Things You Need To Do If You've Been Fired From Your Job
1. File for Unemployment.
Apply for unemployment benefits as soon as you learn that your employment has been terminated. The sooner you get the process rolling the sooner you can get benefits. Ohio employees start the process with the Ohio Department of Job and Family Services. Applications can be submitted online (unemployment.ohio.gov) or by phone (1-877-644-6562). Be ready to provide the following information:
- Your Social Security number
- Your driver's license or state ID number
- Your name, address, telephone number, and e-mail address
- Name, address, telephone number, and dates of employment with each employer you worked for during the past 6 weeks
- The reason you became unemployed from each employer
- Dependents' names, Social Security numbers, and dates of birth
- If claiming dependents, your spouse's name, Social Security number, and birth date
- If you are not a U.S. citizen or national, alien registration number and expiration date
- Your regular occupation and job skills
File an appeal if your claim is denied. The determination notice will tell you how to appeal and the deadline for doing so. File another appeal if you are denied again. The claim is then transferred to the Unemployment Compensation Review Commission (UCRC). There you will get a 45 minute hearing by telephone. You should retain an attorney to represent you at the hearing. Don't wait until the last minute to get an attorney. Contact an attorney as soon as you receive notice that your first appeal has been denied. Many attorneys, including me, will represent you on a contingent fee basis.
And don't forget to file your weekly claims.
2. Start looking for a new job.
This seems obvious. Your main source of income has been lost. Your best interests require an intense and immediate job search. Taking a few days to settle into your situation is a good idea sometimes. Be ready to get back in the saddle, though. To maintain unemployment benefits you must apply for at least two jobs every week. Apply to more than that – the objective is not to stay on unemployment; the goal is to find a comparable position that pays as much as or more than what you were earning before.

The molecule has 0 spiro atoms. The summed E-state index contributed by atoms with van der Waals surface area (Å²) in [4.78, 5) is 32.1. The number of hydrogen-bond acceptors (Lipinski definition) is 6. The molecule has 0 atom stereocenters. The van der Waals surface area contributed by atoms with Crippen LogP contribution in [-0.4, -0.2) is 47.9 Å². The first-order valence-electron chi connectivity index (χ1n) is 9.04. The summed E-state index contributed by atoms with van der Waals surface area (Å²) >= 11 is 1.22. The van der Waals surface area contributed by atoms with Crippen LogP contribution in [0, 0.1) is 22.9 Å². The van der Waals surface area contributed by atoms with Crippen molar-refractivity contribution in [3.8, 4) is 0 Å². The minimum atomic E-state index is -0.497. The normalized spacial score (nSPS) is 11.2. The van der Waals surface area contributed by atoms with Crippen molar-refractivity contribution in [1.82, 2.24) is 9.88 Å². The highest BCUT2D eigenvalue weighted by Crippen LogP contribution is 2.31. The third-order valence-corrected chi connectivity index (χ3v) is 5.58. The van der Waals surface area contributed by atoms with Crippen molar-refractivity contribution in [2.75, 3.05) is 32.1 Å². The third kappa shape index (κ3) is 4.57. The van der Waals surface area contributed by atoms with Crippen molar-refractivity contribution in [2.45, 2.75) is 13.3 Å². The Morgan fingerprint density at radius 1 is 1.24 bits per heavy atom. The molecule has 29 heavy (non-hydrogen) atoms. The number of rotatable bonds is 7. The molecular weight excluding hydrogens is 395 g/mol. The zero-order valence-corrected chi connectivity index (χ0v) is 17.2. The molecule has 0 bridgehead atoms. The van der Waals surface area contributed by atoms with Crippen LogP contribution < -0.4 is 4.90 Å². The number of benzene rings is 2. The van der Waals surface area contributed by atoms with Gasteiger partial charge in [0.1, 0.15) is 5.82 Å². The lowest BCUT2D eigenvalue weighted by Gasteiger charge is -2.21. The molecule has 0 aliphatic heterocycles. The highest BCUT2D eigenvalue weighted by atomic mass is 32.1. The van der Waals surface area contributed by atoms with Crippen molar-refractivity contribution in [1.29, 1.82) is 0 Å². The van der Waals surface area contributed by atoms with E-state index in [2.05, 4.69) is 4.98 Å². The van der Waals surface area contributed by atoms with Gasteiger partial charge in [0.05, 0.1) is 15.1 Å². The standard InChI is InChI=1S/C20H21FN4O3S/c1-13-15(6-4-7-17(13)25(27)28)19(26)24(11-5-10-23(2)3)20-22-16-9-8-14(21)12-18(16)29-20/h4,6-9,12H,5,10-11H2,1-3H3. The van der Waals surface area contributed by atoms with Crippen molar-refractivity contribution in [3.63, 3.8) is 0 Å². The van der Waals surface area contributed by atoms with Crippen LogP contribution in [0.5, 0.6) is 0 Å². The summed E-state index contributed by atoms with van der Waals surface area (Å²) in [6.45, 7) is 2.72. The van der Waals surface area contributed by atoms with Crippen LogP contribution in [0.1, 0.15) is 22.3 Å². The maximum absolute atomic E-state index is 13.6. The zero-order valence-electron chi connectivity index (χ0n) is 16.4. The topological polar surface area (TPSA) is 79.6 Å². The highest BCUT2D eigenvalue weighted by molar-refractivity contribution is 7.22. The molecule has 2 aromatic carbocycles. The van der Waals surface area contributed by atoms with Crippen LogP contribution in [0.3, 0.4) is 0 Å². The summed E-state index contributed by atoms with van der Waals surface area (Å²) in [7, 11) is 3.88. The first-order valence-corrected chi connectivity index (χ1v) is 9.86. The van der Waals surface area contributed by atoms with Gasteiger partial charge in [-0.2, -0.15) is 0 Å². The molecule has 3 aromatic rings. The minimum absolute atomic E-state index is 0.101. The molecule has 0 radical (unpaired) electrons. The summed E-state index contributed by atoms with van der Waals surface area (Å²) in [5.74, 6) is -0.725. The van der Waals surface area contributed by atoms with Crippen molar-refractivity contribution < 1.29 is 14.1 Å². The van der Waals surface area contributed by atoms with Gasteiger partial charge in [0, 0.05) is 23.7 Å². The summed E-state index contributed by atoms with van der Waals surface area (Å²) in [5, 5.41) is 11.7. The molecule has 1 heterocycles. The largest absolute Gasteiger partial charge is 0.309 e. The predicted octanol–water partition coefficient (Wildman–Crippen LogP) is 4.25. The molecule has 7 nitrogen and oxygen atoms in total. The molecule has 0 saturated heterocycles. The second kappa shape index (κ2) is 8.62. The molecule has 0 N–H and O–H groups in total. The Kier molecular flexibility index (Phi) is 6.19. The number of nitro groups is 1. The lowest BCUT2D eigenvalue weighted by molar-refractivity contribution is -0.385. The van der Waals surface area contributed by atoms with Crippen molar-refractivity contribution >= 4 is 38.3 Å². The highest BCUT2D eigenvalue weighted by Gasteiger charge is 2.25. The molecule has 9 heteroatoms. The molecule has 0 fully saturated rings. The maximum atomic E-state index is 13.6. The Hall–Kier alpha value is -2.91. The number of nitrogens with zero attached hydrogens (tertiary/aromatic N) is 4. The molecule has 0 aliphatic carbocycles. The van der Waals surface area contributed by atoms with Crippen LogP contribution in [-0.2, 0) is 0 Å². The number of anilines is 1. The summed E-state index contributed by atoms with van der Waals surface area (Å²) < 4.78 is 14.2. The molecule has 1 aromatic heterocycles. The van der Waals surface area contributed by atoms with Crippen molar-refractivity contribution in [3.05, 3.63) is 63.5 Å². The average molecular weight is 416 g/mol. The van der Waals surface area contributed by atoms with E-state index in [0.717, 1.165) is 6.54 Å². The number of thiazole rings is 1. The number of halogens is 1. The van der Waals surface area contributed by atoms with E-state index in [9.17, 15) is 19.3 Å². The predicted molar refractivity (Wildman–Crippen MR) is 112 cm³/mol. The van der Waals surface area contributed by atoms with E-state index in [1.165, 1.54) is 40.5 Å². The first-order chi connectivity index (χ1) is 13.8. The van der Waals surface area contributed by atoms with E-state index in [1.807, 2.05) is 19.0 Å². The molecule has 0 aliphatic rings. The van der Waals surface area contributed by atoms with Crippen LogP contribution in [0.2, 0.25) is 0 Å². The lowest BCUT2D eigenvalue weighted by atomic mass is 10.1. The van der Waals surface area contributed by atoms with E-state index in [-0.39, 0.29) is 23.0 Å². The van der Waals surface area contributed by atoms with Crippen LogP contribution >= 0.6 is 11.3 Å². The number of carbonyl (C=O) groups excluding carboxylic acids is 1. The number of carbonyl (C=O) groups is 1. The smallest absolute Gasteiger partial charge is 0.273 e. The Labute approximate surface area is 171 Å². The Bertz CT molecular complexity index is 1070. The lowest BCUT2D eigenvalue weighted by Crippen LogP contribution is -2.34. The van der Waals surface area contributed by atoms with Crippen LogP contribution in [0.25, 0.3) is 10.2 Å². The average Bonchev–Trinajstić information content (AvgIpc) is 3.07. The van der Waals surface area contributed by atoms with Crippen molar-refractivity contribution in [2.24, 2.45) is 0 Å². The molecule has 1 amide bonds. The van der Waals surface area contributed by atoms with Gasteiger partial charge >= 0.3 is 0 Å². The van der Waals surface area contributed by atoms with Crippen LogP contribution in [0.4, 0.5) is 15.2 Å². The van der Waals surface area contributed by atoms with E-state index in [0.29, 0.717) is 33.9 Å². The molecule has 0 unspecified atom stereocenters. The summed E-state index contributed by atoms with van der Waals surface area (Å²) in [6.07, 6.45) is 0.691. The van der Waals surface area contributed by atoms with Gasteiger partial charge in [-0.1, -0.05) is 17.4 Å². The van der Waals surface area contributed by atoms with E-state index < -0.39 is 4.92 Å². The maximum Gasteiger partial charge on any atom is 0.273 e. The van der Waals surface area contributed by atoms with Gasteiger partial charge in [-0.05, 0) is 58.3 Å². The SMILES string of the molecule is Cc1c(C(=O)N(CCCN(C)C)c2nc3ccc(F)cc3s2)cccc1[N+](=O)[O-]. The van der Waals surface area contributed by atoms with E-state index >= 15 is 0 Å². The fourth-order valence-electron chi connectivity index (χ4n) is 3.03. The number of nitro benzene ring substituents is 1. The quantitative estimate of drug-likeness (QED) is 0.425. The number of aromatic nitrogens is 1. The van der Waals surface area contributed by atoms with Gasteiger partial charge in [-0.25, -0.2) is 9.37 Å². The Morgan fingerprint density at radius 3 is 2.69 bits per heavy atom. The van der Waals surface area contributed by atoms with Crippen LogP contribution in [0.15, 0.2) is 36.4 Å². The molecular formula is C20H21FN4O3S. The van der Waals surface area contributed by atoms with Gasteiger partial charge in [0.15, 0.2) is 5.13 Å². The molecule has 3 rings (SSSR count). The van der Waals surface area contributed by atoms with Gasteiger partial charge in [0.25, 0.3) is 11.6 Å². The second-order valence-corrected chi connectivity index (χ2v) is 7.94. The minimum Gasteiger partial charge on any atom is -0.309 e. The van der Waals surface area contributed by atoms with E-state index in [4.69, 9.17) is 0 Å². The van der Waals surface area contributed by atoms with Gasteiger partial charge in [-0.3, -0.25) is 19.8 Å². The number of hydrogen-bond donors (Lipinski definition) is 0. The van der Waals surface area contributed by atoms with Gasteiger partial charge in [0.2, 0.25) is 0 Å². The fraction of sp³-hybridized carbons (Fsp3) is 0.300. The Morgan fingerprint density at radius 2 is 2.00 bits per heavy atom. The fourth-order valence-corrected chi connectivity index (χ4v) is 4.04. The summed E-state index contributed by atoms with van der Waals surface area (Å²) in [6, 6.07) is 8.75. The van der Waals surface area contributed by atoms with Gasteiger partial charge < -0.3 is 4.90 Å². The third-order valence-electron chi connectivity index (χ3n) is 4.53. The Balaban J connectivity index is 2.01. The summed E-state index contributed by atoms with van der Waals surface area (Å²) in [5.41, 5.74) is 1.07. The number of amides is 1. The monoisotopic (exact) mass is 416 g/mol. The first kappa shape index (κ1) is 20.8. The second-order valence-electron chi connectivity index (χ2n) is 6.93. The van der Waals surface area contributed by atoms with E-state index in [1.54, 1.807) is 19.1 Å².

There is a not so obvious reason to start your job search. In a lawsuit your former employer's attorneys will require you to provide information about all jobs you applied for and to produce related documents. So, maintain an ongoing list of jobs applied for. Keep copies of all documents pertaining to your job search. This includes printing out pages from internet websites such as monster.com. An employment attorney who represents you will need them.
3. Do not talk about what happened on any social media site.
Just don't. Every employer's attorney these days asks for information about Facebook, LinkedIn, personal blogs – everything out there on the internet where they can grab information about you. It's very simple: don't post anything about your former employer, reasons for your termination, or anything you would not want to be asked about by the employer's lawyer.
4. Keep a copy of important documents.
Keep your copy of the employee handbook. Forward copies of emails that you think are important to a non-work, personal inbox. Make copies if you can of important hard copy documents. Don't take anything that could be a trade secret, customer lists or like information. You do not want to be accused of stealing proprietary information.
5. Stay on good terms with your work friends.
Friends from work can be a valuable resource. Don't feel bad if eventually they will not communicate with you about what's going on at work. Once a lawsuit gets filed employers almost always tell employees not to speak with the plaintiff, under penalty of termination.
6. Contact an employment lawyer.
If you think your former employer violated your rights then call or email me for a free consultation.